All children deserve a fair start in life and investing in early childhood education and care is one of the best ways to achieve this goal.
Studies show that a child’s early years are some of the most important for the development and learning that will set them on the right track for life, with higher educational and professional attainment, lower risk for conflict with the justice system and better physical and mental health. Equal access to ECEC must be a key component in our scheme of universal social programs that ground a productive and healthy Alberta. And by giving all children a fair start, we all benefit.
- Alberta currently has significant limitations in the delivery of a comprehensive, universal ECEC programme in that it has the third highest childcare fees in the country, the third lowest per capita number of spaces at one for every five children and a reliance on a web of subsidies and tax credits to get parents some support for encouraging participation in ECEC.
- According to early development index results from the Early Child Development Mapping Project, one third of Alberta’s young children are experiencing great difficulty in at least one development area, compared to the Canadian norm of 25 per cent.
- A thorough literature review found widespread agreement in the academic literature that ECEC programs tend to significantly improve cognitive abilities, future economic well-being and social outcomes for all children, but especially disadvantaged children.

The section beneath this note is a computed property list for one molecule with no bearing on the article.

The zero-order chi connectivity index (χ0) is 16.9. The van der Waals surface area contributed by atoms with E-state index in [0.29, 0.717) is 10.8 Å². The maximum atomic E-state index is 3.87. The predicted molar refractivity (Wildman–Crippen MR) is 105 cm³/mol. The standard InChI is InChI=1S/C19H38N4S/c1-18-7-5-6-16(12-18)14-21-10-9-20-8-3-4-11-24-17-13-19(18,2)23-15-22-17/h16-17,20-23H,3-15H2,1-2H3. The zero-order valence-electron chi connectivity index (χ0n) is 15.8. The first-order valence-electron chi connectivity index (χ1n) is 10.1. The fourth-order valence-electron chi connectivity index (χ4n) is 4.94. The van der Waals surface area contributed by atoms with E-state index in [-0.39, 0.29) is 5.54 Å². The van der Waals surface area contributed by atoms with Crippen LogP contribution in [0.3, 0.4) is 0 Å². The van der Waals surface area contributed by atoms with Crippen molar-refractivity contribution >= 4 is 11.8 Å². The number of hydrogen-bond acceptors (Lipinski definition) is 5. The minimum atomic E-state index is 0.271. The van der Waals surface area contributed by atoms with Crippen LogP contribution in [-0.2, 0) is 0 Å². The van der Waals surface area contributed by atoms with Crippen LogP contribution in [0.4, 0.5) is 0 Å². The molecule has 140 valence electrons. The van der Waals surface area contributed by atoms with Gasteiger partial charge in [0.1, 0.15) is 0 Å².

- ECEC produces an average immediate equivalent effect of a boost of seven or eight points on an IQ test, or a move from the 30th to the 50th percentile for achievement test scores. This is enough to close the school readiness gap between kids in poverty and the average.
- Studies in lower income groups in the United States found that children who participated in ECEC programs were less likely to receive special education, to repeat a grade and to be arrested by age 21 and more likely to finish high school.
- High quality ECEC also improves the physical and mental health of children later in life. A study in Sweden found that increasing access to quality childcare improved the physical health of children and significantly improved the development and psychological conditions, including, for example, a 25 per cent lower probability for developmental impairments. These effects are particularly distinct for children from low income families.
- Higher-quality ECEC is associated with better cognitive and language development, positive peer relations, compliance with adults, fewer behaviour problems, and better mother–child relations.